Breaking with an oft-criticized tradition, Apple on Monday released a Java update for OS X on the same day that Oracle patched the vulnerabilities for Windows and other operating systems.
Apple issued separate updates for OS X 10.7, aka Lion, and OS X 10.6, or Snow Leopard, that quashed 11 bugs in each edition. Oracle, which maintains Java for Windows, Linux and Solaris, shipped its update to patch 14 vulnerabilities.
Of the three bugs that Oracle fixed but Apple did not, two applied solely to non-Apple operating systems, Solaris and Linux. It was unclear why the third was not included in Apple's version.
The same-day patching was unprecedented: Apple, still responsible for Java security updates for Lion and Snow Leopard, typically lags behind Oracle by weeks or even months.
That practice turned disastrous earlier this year when Apple's Java update lagged behind Oracle's by seven weeks. Hackers jumped at the opportunity, and quickly infected an estimated 600,000 Macs with the Flashback malware by exploiting a Java bug that Oracle had patched but Apple had not.
Not surprisingly, security experts blamed Apple's lethargy for the outbreak.
To some experts, Apple's move Monday was its response to that criticism.
"It's simple, really," said Andrew Storms, director of security operations at nCircle, of Apple's hustling this Java update to users. "Apple's lack of process was directly related to Flashback infecting 600,000-plus Macs. For a company that says that their systems don't get malware, well, guess what? They got a lot of people infected because they couldn't deliver the Java update in a timely manner."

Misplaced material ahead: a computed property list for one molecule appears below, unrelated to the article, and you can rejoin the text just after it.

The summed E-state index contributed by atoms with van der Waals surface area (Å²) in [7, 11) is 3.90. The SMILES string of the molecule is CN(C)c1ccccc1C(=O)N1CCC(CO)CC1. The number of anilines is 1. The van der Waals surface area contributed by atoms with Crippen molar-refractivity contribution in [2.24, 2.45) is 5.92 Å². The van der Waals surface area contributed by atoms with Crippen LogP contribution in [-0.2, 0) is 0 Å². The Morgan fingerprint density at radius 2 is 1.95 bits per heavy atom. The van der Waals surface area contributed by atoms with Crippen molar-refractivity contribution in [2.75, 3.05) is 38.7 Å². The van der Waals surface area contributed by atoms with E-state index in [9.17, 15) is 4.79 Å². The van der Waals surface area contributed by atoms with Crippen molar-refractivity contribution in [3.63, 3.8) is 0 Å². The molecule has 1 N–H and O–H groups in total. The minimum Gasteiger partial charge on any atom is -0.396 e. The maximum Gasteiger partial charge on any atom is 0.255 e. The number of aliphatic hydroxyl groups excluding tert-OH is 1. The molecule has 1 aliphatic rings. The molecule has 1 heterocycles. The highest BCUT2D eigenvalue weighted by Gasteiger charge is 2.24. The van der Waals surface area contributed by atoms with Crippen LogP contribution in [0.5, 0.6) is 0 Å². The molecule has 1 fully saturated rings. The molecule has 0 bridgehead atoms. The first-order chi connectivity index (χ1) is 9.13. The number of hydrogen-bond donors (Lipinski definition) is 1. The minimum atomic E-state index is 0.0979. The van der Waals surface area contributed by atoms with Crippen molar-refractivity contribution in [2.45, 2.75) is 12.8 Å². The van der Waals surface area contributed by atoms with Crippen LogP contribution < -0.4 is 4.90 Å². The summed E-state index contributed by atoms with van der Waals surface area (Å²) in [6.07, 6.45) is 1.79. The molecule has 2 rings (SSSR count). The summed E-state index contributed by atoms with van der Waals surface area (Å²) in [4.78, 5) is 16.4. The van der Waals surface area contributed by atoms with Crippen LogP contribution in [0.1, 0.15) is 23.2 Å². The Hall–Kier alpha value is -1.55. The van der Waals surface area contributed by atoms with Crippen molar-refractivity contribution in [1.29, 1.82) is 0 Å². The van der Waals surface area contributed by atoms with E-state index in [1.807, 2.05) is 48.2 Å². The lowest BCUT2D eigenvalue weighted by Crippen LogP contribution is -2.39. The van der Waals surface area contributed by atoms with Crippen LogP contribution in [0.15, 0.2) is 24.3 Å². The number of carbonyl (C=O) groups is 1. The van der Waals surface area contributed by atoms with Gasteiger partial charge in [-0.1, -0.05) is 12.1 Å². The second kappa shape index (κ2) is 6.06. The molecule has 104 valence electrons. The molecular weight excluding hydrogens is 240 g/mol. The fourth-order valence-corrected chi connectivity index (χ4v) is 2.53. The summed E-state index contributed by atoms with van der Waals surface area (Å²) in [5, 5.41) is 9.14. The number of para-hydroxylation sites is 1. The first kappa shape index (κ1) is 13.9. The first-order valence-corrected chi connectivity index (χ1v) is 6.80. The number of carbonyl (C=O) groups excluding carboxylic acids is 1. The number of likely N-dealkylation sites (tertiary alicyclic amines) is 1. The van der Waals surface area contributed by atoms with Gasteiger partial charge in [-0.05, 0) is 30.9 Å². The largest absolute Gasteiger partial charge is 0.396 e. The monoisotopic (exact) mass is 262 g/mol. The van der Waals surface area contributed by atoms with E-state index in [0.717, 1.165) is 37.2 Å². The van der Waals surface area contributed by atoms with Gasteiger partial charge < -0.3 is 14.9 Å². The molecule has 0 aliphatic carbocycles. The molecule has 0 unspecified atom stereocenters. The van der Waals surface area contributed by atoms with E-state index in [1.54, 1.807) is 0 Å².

Storms and other security professionals have hammered at Apple for years about its lack of urgency to patch Java and other third-party code it either once included, like Adobe's Flash Player, or that it still does.
"It was a total process fail [earlier this year], and something we've been chiming about for years," said Storms. "If Apple wants to distribute third-party apps in their OS, then they need to be responsible and keep them up-to-date. Or if you can't do the job, then it's time to step aside."
That's exactly what Apple has done with Java.